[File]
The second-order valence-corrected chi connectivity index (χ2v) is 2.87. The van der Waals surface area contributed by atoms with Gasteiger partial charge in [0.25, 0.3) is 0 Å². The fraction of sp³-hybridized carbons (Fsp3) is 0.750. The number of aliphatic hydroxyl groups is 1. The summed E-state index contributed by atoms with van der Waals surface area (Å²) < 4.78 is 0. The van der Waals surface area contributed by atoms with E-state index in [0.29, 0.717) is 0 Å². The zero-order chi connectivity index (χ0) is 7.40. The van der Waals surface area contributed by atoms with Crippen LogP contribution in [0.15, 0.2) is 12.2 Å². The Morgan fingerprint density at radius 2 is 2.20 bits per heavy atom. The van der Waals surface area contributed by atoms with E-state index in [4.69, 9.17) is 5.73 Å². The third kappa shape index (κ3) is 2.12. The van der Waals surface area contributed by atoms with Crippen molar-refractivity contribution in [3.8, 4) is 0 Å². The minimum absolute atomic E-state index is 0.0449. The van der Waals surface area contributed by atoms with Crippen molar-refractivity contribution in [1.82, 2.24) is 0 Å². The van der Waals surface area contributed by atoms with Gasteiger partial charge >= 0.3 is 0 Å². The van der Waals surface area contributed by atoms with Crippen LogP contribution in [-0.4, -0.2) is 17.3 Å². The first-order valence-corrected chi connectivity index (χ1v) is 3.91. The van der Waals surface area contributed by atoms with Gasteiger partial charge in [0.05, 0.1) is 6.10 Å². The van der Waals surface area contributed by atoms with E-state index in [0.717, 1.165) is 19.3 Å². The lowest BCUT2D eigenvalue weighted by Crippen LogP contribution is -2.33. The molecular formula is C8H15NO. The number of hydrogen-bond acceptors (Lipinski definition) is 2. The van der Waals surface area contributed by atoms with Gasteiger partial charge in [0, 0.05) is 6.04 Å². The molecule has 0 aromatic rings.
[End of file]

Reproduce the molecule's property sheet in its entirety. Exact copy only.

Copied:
The second-order valence-corrected chi connectivity index (χ2v) is 2.87. The van der Waals surface area contributed by atoms with Gasteiger partial charge in [0.25, 0.3) is 0 Å². The fraction of sp³-hybridized carbons (Fsp3) is 0.750. The number of aliphatic hydroxyl groups is 1. The summed E-state index contributed by atoms with van der Waals surface area (Å²) < 4.78 is 0. The van der Waals surface area contributed by atoms with E-state index in [0.29, 0.717) is 0 Å². The zero-order chi connectivity index (χ0) is 7.40. The van der Waals surface area contributed by atoms with Crippen LogP contribution in [0.15, 0.2) is 12.2 Å². The Morgan fingerprint density at radius 2 is 2.20 bits per heavy atom. The van der Waals surface area contributed by atoms with E-state index in [4.69, 9.17) is 5.73 Å². The third kappa shape index (κ3) is 2.12. The van der Waals surface area contributed by atoms with Crippen molar-refractivity contribution in [3.8, 4) is 0 Å². The minimum absolute atomic E-state index is 0.0449. The van der Waals surface area contributed by atoms with Crippen molar-refractivity contribution in [1.82, 2.24) is 0 Å². The van der Waals surface area contributed by atoms with Gasteiger partial charge >= 0.3 is 0 Å². The van der Waals surface area contributed by atoms with Crippen LogP contribution in [-0.4, -0.2) is 17.3 Å². The first-order valence-corrected chi connectivity index (χ1v) is 3.91. The van der Waals surface area contributed by atoms with Gasteiger partial charge in [0.05, 0.1) is 6.10 Å². The van der Waals surface area contributed by atoms with E-state index in [0.717, 1.165) is 19.3 Å². The lowest BCUT2D eigenvalue weighted by Crippen LogP contribution is -2.33. The molecular formula is C8H15NO. The number of hydrogen-bond acceptors (Lipinski definition) is 2. The van der Waals surface area contributed by atoms with Gasteiger partial charge in [0, 0.05) is 6.04 Å². The molecule has 0 aromatic rings.